Hannah M. Sawyer’s costumes pay homage to both Ancient Greece and 1980. Let’s face it, with flowing light fabric, there really wasn’t too much different between the two.  Sawyer creates a unique look for each muse in both color and style.  She also created attire which allowed a variety of movement. Her 1940s clothes were classic and avoided the temptation to be caricatures. On the other hand, her mythical creatures were over-the-top and the hilarious.

Bob Bidewell’s music direction maximized the vocal abilities of the singers.  The singers’ voices blended well together in the variety of vocal styles in this score.  This music from 1980 is not the strongest, which offers its own set of challenges. Bidewell and the cast succeeded in making it work on stage.  He also led the four-piece orchestra through Jeff Lynne and John Farrar’s score.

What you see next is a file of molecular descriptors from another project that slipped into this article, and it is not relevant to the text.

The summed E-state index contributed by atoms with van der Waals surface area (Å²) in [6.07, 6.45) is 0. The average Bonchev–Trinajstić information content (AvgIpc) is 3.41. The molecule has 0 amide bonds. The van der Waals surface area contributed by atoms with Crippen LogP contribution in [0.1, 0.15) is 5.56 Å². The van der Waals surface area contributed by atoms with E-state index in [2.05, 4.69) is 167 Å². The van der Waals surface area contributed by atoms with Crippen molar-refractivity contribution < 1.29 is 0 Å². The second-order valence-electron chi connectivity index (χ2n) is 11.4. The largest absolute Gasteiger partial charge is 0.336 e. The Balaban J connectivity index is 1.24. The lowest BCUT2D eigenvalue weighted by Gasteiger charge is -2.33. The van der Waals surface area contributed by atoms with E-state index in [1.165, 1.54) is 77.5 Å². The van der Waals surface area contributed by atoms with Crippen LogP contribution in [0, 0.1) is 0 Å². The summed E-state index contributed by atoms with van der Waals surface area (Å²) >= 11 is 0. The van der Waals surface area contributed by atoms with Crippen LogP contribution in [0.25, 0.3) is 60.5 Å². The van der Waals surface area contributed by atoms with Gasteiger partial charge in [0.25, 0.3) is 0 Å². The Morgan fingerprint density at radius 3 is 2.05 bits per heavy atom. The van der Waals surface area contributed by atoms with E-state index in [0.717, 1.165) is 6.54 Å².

Xanadu plays today at 2pm. It resumes performances July 16 to 18 at 7pm and the 19th at 2pm.  It is like a summer cocktail – frothy, light, a touch sweet and refreshing.

XANADU skates into Studio Theatre

xanaduThe 1980 movie musical FLOP Xanadu was reimagined as a stage musical in 2007 and became a surprise smash on Broadway.  It has now skated into the Studio Theatre for a summer run.

The bubblegum pop score of Jeff Lynne and John Farrar has been augmented by a book by Douglas Carter Beane. He combined the original movie story with a touch of Clash of the Titans (another early 1980s movie disappointment) and added a great deal of humor and campy fun.

Directed by Justin A. Pike, the musical features a cast of Courtney Speyer, Kevin Crumpler, Greg Blacklaw, Gabi Baltzley, Amy Young, Tye Davis, Adriana Napolitano, Bridget Davis and Brian Earles.

The creative team team features choreographer Sara Adams, musical director Bob Bidewell, costume designer Hannah M. Sawyer and stage manager Danette Scott Perry.  In addition to directing, Pike designed the sets and co-designed the lighting with Michael Goodbar.